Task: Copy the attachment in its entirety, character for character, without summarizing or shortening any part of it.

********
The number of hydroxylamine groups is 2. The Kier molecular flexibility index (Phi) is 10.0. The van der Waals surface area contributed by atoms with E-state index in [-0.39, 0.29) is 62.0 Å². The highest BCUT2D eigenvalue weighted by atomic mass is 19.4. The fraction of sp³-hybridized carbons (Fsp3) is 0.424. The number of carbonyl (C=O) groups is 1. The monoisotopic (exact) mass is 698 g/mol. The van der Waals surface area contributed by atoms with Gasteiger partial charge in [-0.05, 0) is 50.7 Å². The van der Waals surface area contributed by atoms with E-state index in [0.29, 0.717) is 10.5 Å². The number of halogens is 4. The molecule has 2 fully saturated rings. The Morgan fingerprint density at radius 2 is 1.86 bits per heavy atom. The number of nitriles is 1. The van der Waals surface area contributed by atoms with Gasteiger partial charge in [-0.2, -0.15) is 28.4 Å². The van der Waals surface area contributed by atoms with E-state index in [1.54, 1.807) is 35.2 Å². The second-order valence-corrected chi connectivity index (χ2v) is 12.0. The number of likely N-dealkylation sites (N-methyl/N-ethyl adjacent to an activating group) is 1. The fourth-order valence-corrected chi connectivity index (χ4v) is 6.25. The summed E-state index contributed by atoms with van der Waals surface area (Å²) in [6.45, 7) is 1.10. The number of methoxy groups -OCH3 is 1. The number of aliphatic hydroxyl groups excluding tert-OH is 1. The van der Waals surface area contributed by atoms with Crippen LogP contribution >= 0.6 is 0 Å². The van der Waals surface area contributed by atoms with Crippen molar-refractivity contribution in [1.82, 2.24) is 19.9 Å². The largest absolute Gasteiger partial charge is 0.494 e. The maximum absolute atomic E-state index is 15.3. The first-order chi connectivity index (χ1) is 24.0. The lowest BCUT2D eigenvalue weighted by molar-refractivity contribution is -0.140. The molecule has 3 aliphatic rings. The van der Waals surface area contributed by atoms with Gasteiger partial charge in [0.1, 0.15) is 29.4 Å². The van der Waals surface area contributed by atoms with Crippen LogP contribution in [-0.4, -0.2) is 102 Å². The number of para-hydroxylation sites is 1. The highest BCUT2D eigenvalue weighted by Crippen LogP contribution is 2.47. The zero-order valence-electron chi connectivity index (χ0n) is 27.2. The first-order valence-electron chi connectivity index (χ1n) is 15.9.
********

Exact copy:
The number of hydroxylamine groups is 2. The Kier molecular flexibility index (Phi) is 10.0. The van der Waals surface area contributed by atoms with E-state index in [-0.39, 0.29) is 62.0 Å². The highest BCUT2D eigenvalue weighted by atomic mass is 19.4. The fraction of sp³-hybridized carbons (Fsp3) is 0.424. The number of carbonyl (C=O) groups is 1. The monoisotopic (exact) mass is 698 g/mol. The van der Waals surface area contributed by atoms with Gasteiger partial charge in [-0.05, 0) is 50.7 Å². The van der Waals surface area contributed by atoms with E-state index in [0.29, 0.717) is 10.5 Å². The number of halogens is 4. The molecule has 2 fully saturated rings. The Morgan fingerprint density at radius 2 is 1.86 bits per heavy atom. The number of nitriles is 1. The van der Waals surface area contributed by atoms with Gasteiger partial charge in [-0.2, -0.15) is 28.4 Å². The van der Waals surface area contributed by atoms with E-state index in [1.54, 1.807) is 35.2 Å². The second-order valence-corrected chi connectivity index (χ2v) is 12.0. The number of likely N-dealkylation sites (N-methyl/N-ethyl adjacent to an activating group) is 1. The fourth-order valence-corrected chi connectivity index (χ4v) is 6.25. The summed E-state index contributed by atoms with van der Waals surface area (Å²) in [6.45, 7) is 1.10. The number of methoxy groups -OCH3 is 1. The number of aliphatic hydroxyl groups excluding tert-OH is 1. The van der Waals surface area contributed by atoms with Crippen LogP contribution >= 0.6 is 0 Å². The van der Waals surface area contributed by atoms with Crippen molar-refractivity contribution in [1.82, 2.24) is 19.9 Å². The largest absolute Gasteiger partial charge is 0.494 e. The maximum absolute atomic E-state index is 15.3. The first-order chi connectivity index (χ1) is 24.0. The lowest BCUT2D eigenvalue weighted by molar-refractivity contribution is -0.140. The molecule has 3 aliphatic rings. The van der Waals surface area contributed by atoms with Gasteiger partial charge in [0.1, 0.15) is 29.4 Å². The van der Waals surface area contributed by atoms with Crippen LogP contribution in [-0.4, -0.2) is 102 Å². The number of para-hydroxylation sites is 1. The highest BCUT2D eigenvalue weighted by Crippen LogP contribution is 2.47. The zero-order valence-electron chi connectivity index (χ0n) is 27.2. The first-order valence-electron chi connectivity index (χ1n) is 15.9.